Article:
While Chris Carter is just another prospect the Diamondbacks had collected he was used in the Dan Haren trade.  Even if Quentin was having the type of season this year that he had last year getting Haren does not make this trade as bad as it appears on the surface.

12/07 Dana Eveland, Carlos Gonzalez, Aaron Cunningham, Chris Carter, Brett Anderson and Greg Smith for Dan Haren and Connor Robertson
Great trade.  The Diamondbacks gave up a lot of prospects, none of which have produced up to this point, and in return they received an ace quality pitcher in the running for the Cy Young award this year.

12/07 Traded Jose Valverde for Chris Burke, Chad Qualls and Juan Gutierrez
Equal trade.  This is another one that received heavy criticism, but when you look at the production of the players involved it is not really that one sided.  Jose Valverde led the league in saves in 2007 and had similar success in 2008 with the Astros.  This year he has 11 saves and 4 blown saves pitched in 28 games 27.1 innings. Qualls had 2.81 ERA in 2008 and has a 3.38 this year.  He has pitched 42.2 innings with 18 saves and 4 blown saves.  A fairly equal trade, especially considering that Qualls makes about five million less than Valverde.  I guess people were more disappointed that Qualls didn’t have a nickname like Papa Grande.  I don’t know why Qualls couldn’t be Papa Grade Dos, he’s just as fat as Valverde.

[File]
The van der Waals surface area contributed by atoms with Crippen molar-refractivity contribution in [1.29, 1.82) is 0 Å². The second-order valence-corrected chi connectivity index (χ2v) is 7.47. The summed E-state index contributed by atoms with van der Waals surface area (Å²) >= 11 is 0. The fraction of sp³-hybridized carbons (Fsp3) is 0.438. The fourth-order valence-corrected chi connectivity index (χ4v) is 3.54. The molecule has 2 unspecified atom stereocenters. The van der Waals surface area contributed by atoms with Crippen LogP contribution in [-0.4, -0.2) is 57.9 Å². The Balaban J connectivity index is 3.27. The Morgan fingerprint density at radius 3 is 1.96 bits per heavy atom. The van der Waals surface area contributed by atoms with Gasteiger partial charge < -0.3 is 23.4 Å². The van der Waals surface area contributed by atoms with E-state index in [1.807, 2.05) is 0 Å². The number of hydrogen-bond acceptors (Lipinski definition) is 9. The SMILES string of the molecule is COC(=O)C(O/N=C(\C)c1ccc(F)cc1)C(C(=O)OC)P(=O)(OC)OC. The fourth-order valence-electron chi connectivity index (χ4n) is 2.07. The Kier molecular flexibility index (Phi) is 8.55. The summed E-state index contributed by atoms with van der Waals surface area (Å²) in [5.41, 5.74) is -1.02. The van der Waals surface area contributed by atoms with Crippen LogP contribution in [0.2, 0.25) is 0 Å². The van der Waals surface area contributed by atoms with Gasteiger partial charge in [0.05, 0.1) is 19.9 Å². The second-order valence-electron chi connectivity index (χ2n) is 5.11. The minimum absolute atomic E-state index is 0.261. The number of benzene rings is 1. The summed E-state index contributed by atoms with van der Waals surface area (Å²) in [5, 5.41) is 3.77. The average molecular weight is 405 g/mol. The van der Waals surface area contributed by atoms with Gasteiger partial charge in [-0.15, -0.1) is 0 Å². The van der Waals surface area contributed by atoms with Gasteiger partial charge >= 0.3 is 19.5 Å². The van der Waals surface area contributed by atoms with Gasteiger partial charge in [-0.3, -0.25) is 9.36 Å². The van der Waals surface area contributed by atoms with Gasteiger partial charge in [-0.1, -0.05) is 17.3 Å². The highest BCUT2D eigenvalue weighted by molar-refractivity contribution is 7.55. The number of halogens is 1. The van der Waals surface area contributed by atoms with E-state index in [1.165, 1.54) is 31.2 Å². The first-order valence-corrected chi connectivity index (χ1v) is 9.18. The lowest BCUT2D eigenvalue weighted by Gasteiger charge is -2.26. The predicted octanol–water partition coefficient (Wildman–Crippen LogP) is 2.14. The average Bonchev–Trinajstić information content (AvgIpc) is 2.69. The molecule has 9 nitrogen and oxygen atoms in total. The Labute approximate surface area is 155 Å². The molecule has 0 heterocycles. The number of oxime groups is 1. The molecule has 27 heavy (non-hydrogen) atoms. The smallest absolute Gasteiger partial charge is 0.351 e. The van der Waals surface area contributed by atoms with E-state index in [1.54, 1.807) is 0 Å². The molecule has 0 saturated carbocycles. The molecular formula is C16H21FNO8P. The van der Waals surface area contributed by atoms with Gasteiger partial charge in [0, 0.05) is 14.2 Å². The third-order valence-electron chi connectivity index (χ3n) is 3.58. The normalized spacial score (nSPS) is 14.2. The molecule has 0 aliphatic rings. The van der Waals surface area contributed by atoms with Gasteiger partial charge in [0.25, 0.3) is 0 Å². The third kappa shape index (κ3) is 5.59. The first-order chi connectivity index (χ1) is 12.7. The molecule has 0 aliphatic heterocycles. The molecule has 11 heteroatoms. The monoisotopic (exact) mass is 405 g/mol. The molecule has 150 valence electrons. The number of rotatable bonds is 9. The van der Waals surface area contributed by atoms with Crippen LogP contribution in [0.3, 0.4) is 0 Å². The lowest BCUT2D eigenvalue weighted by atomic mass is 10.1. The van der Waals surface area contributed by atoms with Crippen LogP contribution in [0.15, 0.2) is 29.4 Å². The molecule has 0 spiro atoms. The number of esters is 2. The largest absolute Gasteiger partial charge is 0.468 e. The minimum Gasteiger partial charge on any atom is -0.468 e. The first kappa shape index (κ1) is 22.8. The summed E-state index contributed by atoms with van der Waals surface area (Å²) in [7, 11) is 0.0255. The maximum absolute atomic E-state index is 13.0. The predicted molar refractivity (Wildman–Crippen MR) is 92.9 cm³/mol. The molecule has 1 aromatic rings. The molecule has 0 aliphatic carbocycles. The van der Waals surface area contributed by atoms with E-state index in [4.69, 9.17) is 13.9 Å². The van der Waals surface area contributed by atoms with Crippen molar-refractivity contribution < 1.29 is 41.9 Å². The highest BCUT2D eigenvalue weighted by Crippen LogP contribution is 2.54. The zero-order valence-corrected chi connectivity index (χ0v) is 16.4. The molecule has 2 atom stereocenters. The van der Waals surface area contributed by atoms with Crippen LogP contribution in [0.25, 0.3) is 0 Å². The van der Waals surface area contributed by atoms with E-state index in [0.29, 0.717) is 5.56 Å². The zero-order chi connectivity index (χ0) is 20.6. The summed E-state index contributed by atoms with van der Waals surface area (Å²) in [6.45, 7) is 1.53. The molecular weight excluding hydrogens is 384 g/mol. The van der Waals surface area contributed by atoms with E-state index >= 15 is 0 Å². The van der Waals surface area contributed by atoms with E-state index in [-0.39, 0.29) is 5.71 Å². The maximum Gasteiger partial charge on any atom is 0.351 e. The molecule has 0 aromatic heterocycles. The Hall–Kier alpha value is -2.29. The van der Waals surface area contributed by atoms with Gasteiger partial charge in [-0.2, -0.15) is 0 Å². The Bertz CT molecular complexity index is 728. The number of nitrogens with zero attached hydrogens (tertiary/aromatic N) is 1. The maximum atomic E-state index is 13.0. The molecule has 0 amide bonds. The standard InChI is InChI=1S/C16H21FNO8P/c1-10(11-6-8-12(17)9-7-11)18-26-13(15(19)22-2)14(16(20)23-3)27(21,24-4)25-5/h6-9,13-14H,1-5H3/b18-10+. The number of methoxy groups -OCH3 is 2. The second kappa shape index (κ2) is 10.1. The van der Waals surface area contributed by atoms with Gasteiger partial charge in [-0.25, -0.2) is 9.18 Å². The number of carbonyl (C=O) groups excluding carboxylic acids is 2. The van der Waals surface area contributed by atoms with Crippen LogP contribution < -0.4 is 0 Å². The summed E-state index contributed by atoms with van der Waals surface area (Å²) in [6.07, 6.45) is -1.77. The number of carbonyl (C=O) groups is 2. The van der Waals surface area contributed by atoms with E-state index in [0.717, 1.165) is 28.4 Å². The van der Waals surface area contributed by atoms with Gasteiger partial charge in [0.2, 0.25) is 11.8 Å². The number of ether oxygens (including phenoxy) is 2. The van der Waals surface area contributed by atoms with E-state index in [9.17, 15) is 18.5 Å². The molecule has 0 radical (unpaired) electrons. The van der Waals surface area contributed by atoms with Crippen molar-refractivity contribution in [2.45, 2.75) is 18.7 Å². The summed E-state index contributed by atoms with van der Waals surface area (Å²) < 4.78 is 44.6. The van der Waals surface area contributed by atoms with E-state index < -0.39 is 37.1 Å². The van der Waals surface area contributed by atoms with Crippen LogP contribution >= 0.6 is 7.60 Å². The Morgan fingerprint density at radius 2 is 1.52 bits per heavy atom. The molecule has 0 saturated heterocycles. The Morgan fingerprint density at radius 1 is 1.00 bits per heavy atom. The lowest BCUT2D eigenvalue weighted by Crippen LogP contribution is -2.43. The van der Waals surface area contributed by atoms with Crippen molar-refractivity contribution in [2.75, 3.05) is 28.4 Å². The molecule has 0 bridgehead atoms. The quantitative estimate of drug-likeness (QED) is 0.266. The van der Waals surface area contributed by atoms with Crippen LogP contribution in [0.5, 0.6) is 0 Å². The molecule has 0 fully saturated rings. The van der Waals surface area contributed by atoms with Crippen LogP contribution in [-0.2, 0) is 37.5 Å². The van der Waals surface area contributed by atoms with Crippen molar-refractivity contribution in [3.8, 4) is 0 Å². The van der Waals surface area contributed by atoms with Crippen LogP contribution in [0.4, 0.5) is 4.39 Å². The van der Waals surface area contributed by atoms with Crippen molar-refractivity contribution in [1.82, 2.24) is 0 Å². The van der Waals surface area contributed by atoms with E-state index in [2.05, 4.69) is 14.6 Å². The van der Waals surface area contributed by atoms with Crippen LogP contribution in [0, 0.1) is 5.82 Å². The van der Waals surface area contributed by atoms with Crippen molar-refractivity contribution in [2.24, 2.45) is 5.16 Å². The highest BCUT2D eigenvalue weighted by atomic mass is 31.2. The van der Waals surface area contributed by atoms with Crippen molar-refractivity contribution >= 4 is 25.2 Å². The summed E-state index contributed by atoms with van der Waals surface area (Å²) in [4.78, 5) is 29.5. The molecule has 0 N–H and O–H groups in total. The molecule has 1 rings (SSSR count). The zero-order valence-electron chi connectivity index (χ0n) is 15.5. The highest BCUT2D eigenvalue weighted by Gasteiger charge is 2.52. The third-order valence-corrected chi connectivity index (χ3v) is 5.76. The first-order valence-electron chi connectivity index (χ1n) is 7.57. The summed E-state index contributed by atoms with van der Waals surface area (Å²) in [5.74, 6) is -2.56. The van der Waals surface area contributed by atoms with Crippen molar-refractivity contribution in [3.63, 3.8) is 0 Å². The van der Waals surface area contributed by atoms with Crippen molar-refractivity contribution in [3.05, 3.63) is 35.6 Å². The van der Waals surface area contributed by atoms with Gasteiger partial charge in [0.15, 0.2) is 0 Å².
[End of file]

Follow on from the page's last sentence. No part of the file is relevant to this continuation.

07/08 Emilio Bonifacio for Jon Rauch
Looking better every day.  Bonifacio was hailed as the second baseman of the future, and for the first few weeks of the 2009 season Diamondbacks fans were desperately wishing they had him back.  Since then he has proved to be another over hyped prospect that has fallen short of expectations, batting only .251 with 82 strikeouts and a .932 fielding percentage, second worst among NL third baseman.   

Conversely, the first six weeks of the season Jon Rauch was a guaranteed run for the opponent, but since then he has settled down considerably, posting a 2.08 ERA for the past two months.  If asked right now who would you rather have between Rauch and Bonifacio, the clear option is Rauch.  The fact that I would want Rauch over anyone is amazing; I think satan just got out the LL Bean catalog to get a new parka because suddenly it’s become unseasonably cool down there.